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INTRODUCTION

Pierre-Augustin Caron, who later assumed the name Beaumarchais, was born in Paris on the 24th of January, 1732. His early education was obtained at a private school, which he left at the age of thirteen to become an apprentice to his father, a watchmaker by trade. At first he was far from industrious, and his mind, eager for pleasure, turned to literature, music, and the theater rather than to the handicraft he was to learn. But parental discipline soon came to his rescue. As a result, he devoted the next six or seven years perseveringly to the mysteries of watchmaking, his only recreations being to write verses, practice music, and arrange little theatrical entertainments with his sisters. At the age of twenty-one he invented a new escapement in the construction of watches. His right to the invention was contested. The case was laid before the Académie des Sciences, which, after a careful investigation, decided in favor of young Caron. This stroke of fortune resulted in his appointment as watchmaker to the King."

In 1756 he married the widow of one of the subordinate officers at court, whose post he had purchased a short time previously. A year later his wife died. Although he inherited none of her property, he was able to keep his little office, and, by means of the position it gave him, to secure a foothold in the society of the capital. In 1760 his musical talents and his personal charms procured his introduction into the circle of the daughters of Louis XV. His popularity and success were now such that he gave up his trade, and, with fortune still favoring, soon became the friend and favorite of royalty.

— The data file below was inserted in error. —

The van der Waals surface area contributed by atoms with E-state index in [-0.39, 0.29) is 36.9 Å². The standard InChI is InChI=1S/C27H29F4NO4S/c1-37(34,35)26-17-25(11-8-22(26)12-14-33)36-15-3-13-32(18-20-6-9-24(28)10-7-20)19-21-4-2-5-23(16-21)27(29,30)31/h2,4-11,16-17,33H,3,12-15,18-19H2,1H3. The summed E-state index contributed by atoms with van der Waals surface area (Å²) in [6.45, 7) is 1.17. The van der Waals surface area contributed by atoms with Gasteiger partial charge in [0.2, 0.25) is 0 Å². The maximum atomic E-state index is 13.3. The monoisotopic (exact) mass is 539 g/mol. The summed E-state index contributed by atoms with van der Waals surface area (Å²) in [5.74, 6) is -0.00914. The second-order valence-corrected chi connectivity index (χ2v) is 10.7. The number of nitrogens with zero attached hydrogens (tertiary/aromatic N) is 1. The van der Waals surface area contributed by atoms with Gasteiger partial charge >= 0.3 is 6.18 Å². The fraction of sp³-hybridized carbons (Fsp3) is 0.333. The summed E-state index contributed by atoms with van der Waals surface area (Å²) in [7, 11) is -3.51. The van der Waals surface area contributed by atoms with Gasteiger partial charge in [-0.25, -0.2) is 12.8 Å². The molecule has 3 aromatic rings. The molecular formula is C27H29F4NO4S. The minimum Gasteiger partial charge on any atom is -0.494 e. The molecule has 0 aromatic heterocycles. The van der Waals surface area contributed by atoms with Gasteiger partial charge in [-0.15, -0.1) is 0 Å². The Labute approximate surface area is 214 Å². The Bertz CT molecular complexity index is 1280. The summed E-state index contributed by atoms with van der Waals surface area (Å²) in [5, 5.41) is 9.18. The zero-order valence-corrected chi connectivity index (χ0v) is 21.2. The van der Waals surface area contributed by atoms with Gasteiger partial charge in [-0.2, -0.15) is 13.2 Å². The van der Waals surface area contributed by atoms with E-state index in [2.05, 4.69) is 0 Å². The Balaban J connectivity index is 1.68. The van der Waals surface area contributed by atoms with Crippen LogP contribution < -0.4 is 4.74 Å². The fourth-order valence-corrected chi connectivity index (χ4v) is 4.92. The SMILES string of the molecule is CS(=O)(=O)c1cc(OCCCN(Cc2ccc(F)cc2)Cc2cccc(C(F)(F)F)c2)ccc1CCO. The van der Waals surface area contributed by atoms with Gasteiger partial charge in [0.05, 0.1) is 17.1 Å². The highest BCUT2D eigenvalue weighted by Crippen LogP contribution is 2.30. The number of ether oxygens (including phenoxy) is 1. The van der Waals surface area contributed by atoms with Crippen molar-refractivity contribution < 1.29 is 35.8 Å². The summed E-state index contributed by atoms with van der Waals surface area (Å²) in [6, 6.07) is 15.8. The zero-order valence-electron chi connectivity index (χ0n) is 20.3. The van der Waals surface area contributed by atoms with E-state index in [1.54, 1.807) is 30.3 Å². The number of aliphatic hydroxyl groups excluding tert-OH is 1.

The great financier Paris-Duverney, whose École Militaire was fast becoming a failure for lack of royal patronage, induced Beaumarchais to endeavor to enlist the sympathies of the princesses, and if possible of the king himself, in the institution. Beaumarchais succeeded, and the future of the school was assured. Then Duverney, to show his gratitude, advanced him a large sum of money and introduced him to the mysteries of high finance. In the year 1764 he went to Madrid to look after some of Duverney's business interests, and at the same time to demand satisfaction of a certain Clavijo, who had broken his promise of marriage to one of Beaumarchais's sisters.

The following year he returned to Paris, and, having obtained another and more important office at court, made his bow to the world of literature. He could now well afford to devote his time to the pursuit of letters, for through his association with Duverney he had amassed a fortune in successful speculation. His first attempts at the drama, "Eugénie” (1767) and "Les Deux Amis" (1770), were ordinary, and similar to the type of serious, domestic drama advocated by La Chaussée and Diderot.

A second venture in marriage (1768) ended with the death of his wife after two years of wedded life.

In the meantime Pâris-Duverney had died, leaving a statement to the effect that he owed Beaumarchais fifteen thousand francs. The debt was repudiated by the Comte de la Blache, grand-nephew and heir of the old banker, and Beaumarchais was accused of forging the document. The case was taken to the courts and contested with bitterness. In the lower court Beaumarchais lost; then he won on an appeal; and finally he lost again by the reversal of the decree. Not only was his suit dismissed, but he was condemned on all points, and, as a result of false charges, sentenced to pay damages for slander. To make matters worse, he had in the interim become involved in a quarrel with the Duc de Chaulnes, by whom he was insulted

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